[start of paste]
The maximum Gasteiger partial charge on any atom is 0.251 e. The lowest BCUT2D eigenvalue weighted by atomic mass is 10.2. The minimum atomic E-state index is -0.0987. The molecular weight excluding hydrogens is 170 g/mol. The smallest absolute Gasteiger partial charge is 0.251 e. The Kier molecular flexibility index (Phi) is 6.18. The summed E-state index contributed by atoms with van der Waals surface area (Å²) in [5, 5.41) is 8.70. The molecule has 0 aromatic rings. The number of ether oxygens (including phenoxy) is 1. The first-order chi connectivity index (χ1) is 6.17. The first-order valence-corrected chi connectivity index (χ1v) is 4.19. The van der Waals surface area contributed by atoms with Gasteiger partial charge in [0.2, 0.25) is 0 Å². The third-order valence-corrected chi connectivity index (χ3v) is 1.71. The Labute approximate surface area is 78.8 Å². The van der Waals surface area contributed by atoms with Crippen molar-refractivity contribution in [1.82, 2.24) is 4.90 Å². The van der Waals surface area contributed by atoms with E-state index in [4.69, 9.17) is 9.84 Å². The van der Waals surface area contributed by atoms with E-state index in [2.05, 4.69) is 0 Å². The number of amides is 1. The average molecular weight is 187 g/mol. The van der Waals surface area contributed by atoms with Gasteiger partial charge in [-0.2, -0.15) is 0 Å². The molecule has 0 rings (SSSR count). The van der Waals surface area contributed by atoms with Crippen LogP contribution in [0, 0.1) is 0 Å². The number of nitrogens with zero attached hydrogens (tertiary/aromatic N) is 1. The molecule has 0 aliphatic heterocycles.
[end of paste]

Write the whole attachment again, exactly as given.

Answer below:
The maximum Gasteiger partial charge on any atom is 0.251 e. The lowest BCUT2D eigenvalue weighted by atomic mass is 10.2. The minimum atomic E-state index is -0.0987. The molecular weight excluding hydrogens is 170 g/mol. The smallest absolute Gasteiger partial charge is 0.251 e. The Kier molecular flexibility index (Phi) is 6.18. The summed E-state index contributed by atoms with van der Waals surface area (Å²) in [5, 5.41) is 8.70. The molecule has 0 aromatic rings. The number of ether oxygens (including phenoxy) is 1. The first-order chi connectivity index (χ1) is 6.17. The first-order valence-corrected chi connectivity index (χ1v) is 4.19. The van der Waals surface area contributed by atoms with Gasteiger partial charge in [0.2, 0.25) is 0 Å². The third-order valence-corrected chi connectivity index (χ3v) is 1.71. The Labute approximate surface area is 78.8 Å². The van der Waals surface area contributed by atoms with Crippen molar-refractivity contribution in [1.82, 2.24) is 4.90 Å². The van der Waals surface area contributed by atoms with E-state index in [4.69, 9.17) is 9.84 Å². The van der Waals surface area contributed by atoms with E-state index in [2.05, 4.69) is 0 Å². The number of amides is 1. The average molecular weight is 187 g/mol. The van der Waals surface area contributed by atoms with Gasteiger partial charge in [-0.2, -0.15) is 0 Å². The molecule has 0 rings (SSSR count). The van der Waals surface area contributed by atoms with Crippen LogP contribution in [0, 0.1) is 0 Å². The number of nitrogens with zero attached hydrogens (tertiary/aromatic N) is 1. The molecule has 0 aliphatic heterocycles.